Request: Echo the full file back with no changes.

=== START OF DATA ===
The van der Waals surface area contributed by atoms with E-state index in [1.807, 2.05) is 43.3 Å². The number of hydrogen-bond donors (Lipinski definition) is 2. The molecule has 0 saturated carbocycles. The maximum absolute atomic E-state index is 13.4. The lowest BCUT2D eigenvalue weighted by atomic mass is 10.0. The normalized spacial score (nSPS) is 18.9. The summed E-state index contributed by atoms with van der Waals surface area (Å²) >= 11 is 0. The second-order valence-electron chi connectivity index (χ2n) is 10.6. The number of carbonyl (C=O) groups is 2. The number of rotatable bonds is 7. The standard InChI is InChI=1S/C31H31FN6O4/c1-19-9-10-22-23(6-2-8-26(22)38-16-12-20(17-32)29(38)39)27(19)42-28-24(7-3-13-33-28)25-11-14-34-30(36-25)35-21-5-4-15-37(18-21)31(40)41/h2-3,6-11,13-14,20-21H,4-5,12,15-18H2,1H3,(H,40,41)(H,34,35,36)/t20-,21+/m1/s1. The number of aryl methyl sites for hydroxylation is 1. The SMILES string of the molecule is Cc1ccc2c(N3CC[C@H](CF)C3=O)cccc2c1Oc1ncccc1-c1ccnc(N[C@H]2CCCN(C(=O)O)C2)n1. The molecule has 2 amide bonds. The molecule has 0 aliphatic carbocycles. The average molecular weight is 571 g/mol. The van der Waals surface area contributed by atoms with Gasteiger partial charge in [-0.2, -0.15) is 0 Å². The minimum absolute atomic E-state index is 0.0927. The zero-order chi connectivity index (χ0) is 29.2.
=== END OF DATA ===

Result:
The van der Waals surface area contributed by atoms with E-state index in [1.807, 2.05) is 43.3 Å². The number of hydrogen-bond donors (Lipinski definition) is 2. The molecule has 0 saturated carbocycles. The maximum absolute atomic E-state index is 13.4. The lowest BCUT2D eigenvalue weighted by atomic mass is 10.0. The normalized spacial score (nSPS) is 18.9. The summed E-state index contributed by atoms with van der Waals surface area (Å²) >= 11 is 0. The second-order valence-electron chi connectivity index (χ2n) is 10.6. The number of carbonyl (C=O) groups is 2. The number of rotatable bonds is 7. The standard InChI is InChI=1S/C31H31FN6O4/c1-19-9-10-22-23(6-2-8-26(22)38-16-12-20(17-32)29(38)39)27(19)42-28-24(7-3-13-33-28)25-11-14-34-30(36-25)35-21-5-4-15-37(18-21)31(40)41/h2-3,6-11,13-14,20-21H,4-5,12,15-18H2,1H3,(H,40,41)(H,34,35,36)/t20-,21+/m1/s1. The number of aryl methyl sites for hydroxylation is 1. The SMILES string of the molecule is Cc1ccc2c(N3CC[C@H](CF)C3=O)cccc2c1Oc1ncccc1-c1ccnc(N[C@H]2CCCN(C(=O)O)C2)n1. The molecule has 2 amide bonds. The molecule has 0 aliphatic carbocycles. The average molecular weight is 571 g/mol. The van der Waals surface area contributed by atoms with Gasteiger partial charge in [-0.2, -0.15) is 0 Å². The minimum absolute atomic E-state index is 0.0927. The zero-order chi connectivity index (χ0) is 29.2.